A recent trend in propositions to combat poverty in Cameroon has been to create more technical schools and training programs that will tailor education to more specific job fields. By so doing, recent graduates may find work as soon as they finish their education.
Like many African nations, Cameroon has a considerable number of natural resources and an untapped population of over 23 million people. The stagnation of economic potential has contributed heavily to increasing levels of national poverty in Cameroon.
Cameroon’s youth demographic consists of half of the population, thus representing a growing labor force that is a potential asset to the global market. However, the nation’s tertiary education system continues to emphasize traditional academic disciplines, leaving students unprepared to respond to economic change.
About 43 percent of Cameroon’s population has an incomplete or no formal education, and 67 percent of the working-age population has received no additional training at all. Unemployment is vastly higher among youth as compared to older demographics across all levels and types of education.
According to Cameroon’s Growth and Employment Strategic Paper, the government has proposed an investment program that essentially states the government will work closely with private industries that have the potential for significant growth and job creation. Such areas include tourism, communication technologies and infrastructure. Investments like these will hopefully boost the impact of human resources on the development of these industries’ productivity.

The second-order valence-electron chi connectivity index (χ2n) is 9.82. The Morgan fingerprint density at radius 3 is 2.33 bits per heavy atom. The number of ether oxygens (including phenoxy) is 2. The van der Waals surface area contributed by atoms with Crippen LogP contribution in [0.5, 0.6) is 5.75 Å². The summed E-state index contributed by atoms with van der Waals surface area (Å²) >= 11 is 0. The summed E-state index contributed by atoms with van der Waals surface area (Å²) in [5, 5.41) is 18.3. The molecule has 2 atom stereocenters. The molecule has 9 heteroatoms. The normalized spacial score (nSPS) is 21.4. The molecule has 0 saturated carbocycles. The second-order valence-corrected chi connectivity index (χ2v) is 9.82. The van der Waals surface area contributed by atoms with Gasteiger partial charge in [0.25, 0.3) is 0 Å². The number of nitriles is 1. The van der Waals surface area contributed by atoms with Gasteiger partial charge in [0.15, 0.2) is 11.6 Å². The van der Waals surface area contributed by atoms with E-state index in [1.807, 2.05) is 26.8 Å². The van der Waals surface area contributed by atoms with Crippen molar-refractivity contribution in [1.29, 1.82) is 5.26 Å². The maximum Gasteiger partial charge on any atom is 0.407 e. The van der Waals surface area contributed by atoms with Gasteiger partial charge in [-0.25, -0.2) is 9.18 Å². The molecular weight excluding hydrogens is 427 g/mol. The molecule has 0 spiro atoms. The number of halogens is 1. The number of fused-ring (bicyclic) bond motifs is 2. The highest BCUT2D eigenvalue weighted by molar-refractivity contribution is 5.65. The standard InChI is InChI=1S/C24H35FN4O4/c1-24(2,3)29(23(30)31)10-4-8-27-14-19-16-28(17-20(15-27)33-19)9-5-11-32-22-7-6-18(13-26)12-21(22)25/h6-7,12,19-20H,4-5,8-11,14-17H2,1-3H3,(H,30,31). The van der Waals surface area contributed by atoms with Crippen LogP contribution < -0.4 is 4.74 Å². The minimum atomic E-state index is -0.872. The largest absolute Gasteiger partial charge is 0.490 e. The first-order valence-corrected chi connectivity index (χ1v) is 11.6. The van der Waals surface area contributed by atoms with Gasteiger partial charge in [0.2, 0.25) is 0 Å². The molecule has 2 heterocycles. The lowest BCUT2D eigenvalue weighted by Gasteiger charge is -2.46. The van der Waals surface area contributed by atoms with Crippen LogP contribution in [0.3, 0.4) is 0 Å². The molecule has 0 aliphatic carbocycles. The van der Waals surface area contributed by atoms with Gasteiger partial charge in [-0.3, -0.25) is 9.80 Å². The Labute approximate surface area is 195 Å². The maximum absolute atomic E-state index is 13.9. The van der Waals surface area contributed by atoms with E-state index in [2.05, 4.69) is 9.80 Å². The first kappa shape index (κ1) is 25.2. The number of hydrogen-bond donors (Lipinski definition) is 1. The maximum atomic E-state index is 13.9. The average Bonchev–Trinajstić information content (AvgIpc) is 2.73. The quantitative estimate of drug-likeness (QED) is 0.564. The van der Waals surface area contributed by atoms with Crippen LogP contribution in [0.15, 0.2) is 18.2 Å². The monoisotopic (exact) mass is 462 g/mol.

However, only so much can be done with the current number of schools in Cameroon. There are only two engineering and technology universities and two agriculture universities located in Buea (South West Cameroon) and Dschang (Western Cameroon).
This lack of availability of educational facilities not only hurts the economy, it is also detrimental to the nation’s healthcare system. The disease is a high contributor to death and poverty in Cameroon. In 2013, more than 10,000 people were diagnosed with malaria in the town of Maroua alone. Local newspapers estimated that about 1,000 people died as a result of the disease.
Furthermore, it is estimated there are two doctors for every 10,000 people in Cameroon. Many medical cases are handled by individuals who have inadequate medical training. With such a shortage of medical professionals, the accessibility of a medical education is prudent to maintaining and increasing economic development, which will help alleviate poverty in Cameroon.
Adequate funding is lacking to improve the healthcare situation, wherein 2014 there were an estimated 657,000 people with HIV/AIDS.
Cameroon has great potential; however, poverty still affects 40 percent of the population. Cameroon is looking to improve the status quo by creating more engineering, technology and medical schools to help future generations escape the cycle of poverty.
– Veronica Ung-Kono